Bipartisan group files to repeal solar tariff moratorium


A small coalition of Democrat and Republican congress members filed legislation to repeal the pause on tariffs shipped from four Southeast Asian countries responsible for 80% of the US supply of solar modules. 

“We cannot allow foreign solar manufacturers to violate trade law, especially when it comes at the expense of American workers and businesses,” wrote Congressman Dan Kildee (D-MI), who filed the repeal attempt via the Congressional Review Act. He was joined by Republicans Bill Posey (FL), Bob Latta (OH), and Garret Graves (LA), as well as Democrats Bill Pascrell (NJ) and Terri Sewell (AL). 

Since March 2021, the solar industry has reeled from potential tariffs on goods manufactured in Cambodia, Malaysia, Thailand and Vietnam, four nations alleged of harboring Chinese goods in violation of anti-circumvention laws. 

Tariffs on solar goods enforced under anti-circumvention laws have historically exceeded 50% to 250%. The looming threat of tariffs created an untenable level of risk that cascaded into cancelled and delayed projects. The effect was so stark that it led the Solar Energy Industries Association to cut its project deployment forecast in half for the year.

About 20% of utility-scale solar capacity was delayed or cancelled in the first half of 2022 due to supply problems and uncertainty. This uncertainty was temporarily lifted when President Joe Biden placed a 24-month moratorium on solar tariffs from the four nations on June 5, 2022.

The tariff exemption applies to modules that are imported before June 6, 2024, and installed project sites before December 2024.

(Read: “White House freezes solar tariffs: An industry reacts“)

On December 2, 2022, the US Department of Commerce made a preliminary determination that numerous major and minor suppliers in Southeast Asia are in violation of anticircumvention laws.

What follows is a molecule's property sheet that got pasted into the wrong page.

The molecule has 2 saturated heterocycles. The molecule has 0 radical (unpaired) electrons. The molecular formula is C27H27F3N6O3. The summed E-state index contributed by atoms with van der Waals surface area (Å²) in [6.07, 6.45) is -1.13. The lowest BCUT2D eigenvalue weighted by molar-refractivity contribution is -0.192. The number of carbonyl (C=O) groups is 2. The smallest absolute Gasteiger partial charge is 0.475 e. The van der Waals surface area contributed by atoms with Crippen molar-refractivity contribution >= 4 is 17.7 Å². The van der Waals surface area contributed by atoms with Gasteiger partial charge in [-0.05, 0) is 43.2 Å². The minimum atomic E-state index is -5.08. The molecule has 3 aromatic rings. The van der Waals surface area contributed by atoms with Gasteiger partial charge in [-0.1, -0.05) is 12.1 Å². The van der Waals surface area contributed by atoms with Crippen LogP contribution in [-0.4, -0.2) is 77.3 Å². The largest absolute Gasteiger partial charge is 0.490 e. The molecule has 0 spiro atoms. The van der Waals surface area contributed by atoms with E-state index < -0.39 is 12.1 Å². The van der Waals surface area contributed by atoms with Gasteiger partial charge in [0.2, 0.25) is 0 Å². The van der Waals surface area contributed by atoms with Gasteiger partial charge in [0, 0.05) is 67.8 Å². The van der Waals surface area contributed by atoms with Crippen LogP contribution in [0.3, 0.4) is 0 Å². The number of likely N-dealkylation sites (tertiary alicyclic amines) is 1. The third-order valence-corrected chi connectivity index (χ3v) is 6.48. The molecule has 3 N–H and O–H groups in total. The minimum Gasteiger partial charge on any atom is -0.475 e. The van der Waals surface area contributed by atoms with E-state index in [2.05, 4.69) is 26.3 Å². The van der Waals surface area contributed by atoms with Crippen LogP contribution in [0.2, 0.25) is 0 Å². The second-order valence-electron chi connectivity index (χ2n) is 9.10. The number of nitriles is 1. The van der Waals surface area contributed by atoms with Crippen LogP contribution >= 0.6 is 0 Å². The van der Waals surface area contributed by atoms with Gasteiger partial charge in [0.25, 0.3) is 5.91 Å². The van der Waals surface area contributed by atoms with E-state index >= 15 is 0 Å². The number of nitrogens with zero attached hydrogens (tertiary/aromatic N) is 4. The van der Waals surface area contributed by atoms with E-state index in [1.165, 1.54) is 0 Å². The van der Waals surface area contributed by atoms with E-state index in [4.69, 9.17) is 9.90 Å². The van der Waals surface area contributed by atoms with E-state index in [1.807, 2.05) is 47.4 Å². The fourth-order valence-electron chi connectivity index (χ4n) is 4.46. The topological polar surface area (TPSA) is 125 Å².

“The Biden administration found in its own investigation that China is evading U.S. tariffs on solar imports, but has paused action on this matter, which is unacceptable,” said Kildee. The repeal will “help America’s domestic solar manufacturing industry grow to meet our nation’s energy needs,” he said. 

“The Biden Administration continues to put American manufacturers last,” said Congressman Latta.

Last August, the Biden Administration passed a record-breaking $370 billion package, the Inflation Reduction Act (IRA), supporting climate and energy measures, including over $60 billion in rich incentives the domestic manufacture of solar components and other cleantech. But solar industry members say the US needs time to build its manufacturing capacity, and cutting off supply of panels now would be detrimental to the effort to mitigate the worst effects of climate change.

“The world is not yet on track to limit global warming to 1.5 degrees Celsius compared to pre-industrial levels, but solar can help us change that trajectory,” said Scott Wiater, president and chief executive officer, Standard Solar. “The U.S. can play a big role, but to lower carbon emissions sufficiently and achieve our country’s climate goals, we have to deploy 70 GW of solar a year in the next few years.”

The US currently produces about 7.5 GW of solar panels per year. The IRA could increase that number to 15 GW over the next two years, “but that would still not be nearly enough capacity to rely solely on domestic panels,” said Wiater.

(Read: “Solar tariffs are not the answer”)

The Congressional Review Act resolution will expire after 60 days if not passed. If Biden’s policy is repealed, the move would heavily damage solar panel supply and project installations in the near term.

“Fair trade cannot exist where one side plays by the rules and the other lies, cheats, and circumvents like the Chinese Communist Party. Last year the Commerce Department wisely heeded our bipartisan calls to probe CCP corruption in producing solar cells and modules. They confirmed that our trade laws are being evaded by Chinese solar companies. We need strong tariffs now,” said Congressman Pascrell.

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